If a follower of Machiavelli’s treatise The Prince was sent to Dante’s Inferno, which circle of hell would he find himself in?
In The Prince, Machiavelli puts forth his treatise of how a ruler should behave and be perceived. To expound, Machiavelli’s ideal of the Prince is an opportunist proactively seeking to achieve and retain power, without regard for anyone. A Prince hides their true machinations under a facade of goodness. Hence, a Prince must be devoid of natural human emotions in order to prioritize self-interests. Ruthlessness and treachery in pursuit of power are inherent markers of a true Prince’s conduct.
Dante’s Inferno moralized the christian hell as a caste system. So much so, Dante’s hell resembles rock stratification. In hell’s caste system, the more heinous the sin the lower the sinner falls in the nine circles of the Inferno. Sinners guilty of minor offenses, such as an inability to control their desires, occupy the upper reaches of hell. The vilest of sinners are confined to the lowest depths of hell, this includes Judas Iscariot.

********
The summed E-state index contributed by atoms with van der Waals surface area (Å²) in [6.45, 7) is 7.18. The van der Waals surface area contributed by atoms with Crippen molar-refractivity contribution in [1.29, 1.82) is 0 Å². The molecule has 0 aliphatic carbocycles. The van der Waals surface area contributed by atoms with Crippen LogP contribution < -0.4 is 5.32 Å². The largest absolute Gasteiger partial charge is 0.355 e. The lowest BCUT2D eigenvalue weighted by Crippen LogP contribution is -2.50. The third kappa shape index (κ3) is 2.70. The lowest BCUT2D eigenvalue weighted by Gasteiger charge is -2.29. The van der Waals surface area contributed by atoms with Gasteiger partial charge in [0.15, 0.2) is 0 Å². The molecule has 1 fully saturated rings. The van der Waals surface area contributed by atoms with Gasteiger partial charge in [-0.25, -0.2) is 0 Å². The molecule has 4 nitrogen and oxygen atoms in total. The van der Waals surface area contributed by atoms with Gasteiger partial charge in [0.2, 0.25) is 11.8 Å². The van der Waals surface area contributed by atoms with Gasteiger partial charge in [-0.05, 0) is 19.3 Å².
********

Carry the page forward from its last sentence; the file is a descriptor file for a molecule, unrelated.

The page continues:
The Prince’s ideal behavior and actions undoubtedly are damnable offenses in Dante’s Inferno. But where would he or she fall?
One probable location for Machiavelli’s Prince is the ninth circle, the lowest circle of hell. Circle nine holds sinners guilty of treachery and the conscious murder of innocents. A stand-in candidate for the Prince, already occupying the Inferno’s ninth circle is Ruggieri degli Ubaldini, Archbishop of Pisa. In his time, Archbishop Ruggieri was involved in a local power struggle with Count Ugolino della Gherardesca. This power struggle ended with Archbishop Ruggieri viciously betraying and executing Count Ugolino. For good measure, Archbishop Ruggieri also had the innocent sons and grandsons of the count executed at the same time.
Archbishop Ruggieri actions fell in strict accord with the highest Machiavellian virtues espoused in The Prince. Therefore, loyal followers of Machiavelli’s The Prince are seated in the ninth circle of the Dante’s Inferno.
[ARCHIVE: Nov. 1998]